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The sitting Governor is able to exercise his or her preference among the nominees identified and recommended by the Judicial Nominating Commission. That decision may, indeed, have partisan overtones because it is being made by an elected official who has a particular approach to judicial appointments. If the nominating commission has done its job, all nominees will be well qualified for the position.

It is important that the nominating process be honored and that the Governor’s choice be limited to nominees whose names come from that process. Furthermore, a finite time for the appointment is important so as to avoid the possible ‘limbo’ of nominations that stretch on indefinitely and become political bargaining chips. A finite time also assures that the nominees themselves are able to continue their practice, or their current position, with only a limited period of uncertainty. If the governor does not appoint one of the nominees within a certain period of time, another official (usually the chief justice of the state’s supreme court) is then authorized to appoint one of the nominees.

Guidelines for Effective Gubernatorial Appointment

We recommend these three elements of the gubernatorial appointment process as better practices:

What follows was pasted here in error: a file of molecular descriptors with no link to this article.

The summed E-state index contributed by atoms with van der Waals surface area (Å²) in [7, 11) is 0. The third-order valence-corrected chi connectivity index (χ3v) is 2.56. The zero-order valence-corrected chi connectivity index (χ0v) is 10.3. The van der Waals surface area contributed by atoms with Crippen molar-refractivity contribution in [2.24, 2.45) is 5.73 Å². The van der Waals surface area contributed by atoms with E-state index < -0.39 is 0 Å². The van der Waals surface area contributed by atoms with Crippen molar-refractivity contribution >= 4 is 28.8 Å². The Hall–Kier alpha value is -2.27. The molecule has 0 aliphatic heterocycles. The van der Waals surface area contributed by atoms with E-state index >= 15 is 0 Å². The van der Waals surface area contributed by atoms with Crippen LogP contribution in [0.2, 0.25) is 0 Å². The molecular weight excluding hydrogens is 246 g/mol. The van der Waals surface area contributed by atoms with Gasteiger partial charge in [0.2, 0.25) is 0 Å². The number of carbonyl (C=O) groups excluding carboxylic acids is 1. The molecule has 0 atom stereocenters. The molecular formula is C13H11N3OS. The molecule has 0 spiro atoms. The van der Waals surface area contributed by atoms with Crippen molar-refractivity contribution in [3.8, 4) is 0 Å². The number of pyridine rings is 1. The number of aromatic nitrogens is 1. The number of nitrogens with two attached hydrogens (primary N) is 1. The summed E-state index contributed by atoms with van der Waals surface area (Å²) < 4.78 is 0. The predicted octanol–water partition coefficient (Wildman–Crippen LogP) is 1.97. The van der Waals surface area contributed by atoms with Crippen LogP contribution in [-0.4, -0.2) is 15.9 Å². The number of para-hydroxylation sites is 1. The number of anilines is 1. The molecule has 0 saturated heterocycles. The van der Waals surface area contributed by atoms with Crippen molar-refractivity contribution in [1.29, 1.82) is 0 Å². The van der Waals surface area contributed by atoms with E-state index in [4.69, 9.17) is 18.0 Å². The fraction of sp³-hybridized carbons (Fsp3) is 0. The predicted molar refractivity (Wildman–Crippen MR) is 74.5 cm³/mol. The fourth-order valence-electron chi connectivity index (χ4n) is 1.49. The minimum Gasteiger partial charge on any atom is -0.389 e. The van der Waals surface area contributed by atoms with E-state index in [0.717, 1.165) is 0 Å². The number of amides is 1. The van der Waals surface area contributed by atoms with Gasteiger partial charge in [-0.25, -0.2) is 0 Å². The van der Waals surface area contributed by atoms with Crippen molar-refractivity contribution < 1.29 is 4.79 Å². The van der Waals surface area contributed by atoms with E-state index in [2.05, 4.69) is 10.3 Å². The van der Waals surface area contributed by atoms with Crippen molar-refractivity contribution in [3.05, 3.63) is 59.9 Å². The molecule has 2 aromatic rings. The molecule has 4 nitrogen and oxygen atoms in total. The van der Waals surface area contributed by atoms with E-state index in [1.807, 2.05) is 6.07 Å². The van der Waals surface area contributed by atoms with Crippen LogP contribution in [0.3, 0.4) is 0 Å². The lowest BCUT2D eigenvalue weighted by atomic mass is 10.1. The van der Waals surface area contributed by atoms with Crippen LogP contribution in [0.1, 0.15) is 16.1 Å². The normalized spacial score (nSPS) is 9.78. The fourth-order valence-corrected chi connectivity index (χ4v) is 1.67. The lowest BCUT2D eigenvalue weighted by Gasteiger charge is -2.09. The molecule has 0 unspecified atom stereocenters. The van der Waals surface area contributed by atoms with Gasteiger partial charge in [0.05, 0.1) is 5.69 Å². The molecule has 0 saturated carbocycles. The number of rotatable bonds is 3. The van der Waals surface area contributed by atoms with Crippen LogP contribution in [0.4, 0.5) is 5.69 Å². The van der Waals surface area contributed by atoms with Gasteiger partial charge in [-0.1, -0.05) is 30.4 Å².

• The Governor should be given an appropriately limited number of nominees for each position, and a limited time in which to make the appointment.
  • There should be a default provision in place should the Governor fail to act timely.
  • The Governor should not be allowed to make an appointment outside of the list of recommended nominees.

States with Gubernatorial Appointment

In many states, the governor appoints judges of at least some courts. In states that use the O’Connor Judicial Selection Plan, the governor makes the appointment from the list of candidates submitted by the judicial nominating commission.

In a handful of other states, the governor appoints judges at his or her own discretion, without input from a judicial nominating commission. The categories below belong to this group of states.

Judges of the court of last resort (usually a state supreme court) are always chosen this way in five states:

California New Jersey
Massachusetts New Hampshire

The governor always appoints intermediate appellate court judges in three of the 40 states that have such courts:

California Massachusetts

The governor always appoints judges of general jurisdiction trial courts in four states:

Maine New Hampshire
Massachusetts New Jersey

Appointment by the governor without input from a nominating commission is a process most often used in to fill vacancies in elective states that occur between elections or legislative sessions, and many judges in those states first come to the bench by this process. Midterm vacancies on at least some courts are filled via gubernatorial appointment in these states:

Alabama North Carolina
Arizona Ohio
Arkansas Oregon
California Pennsylvania
Indiana Texas
Kansas Virginia
Michigan Washington
Mississippi Wisconsin

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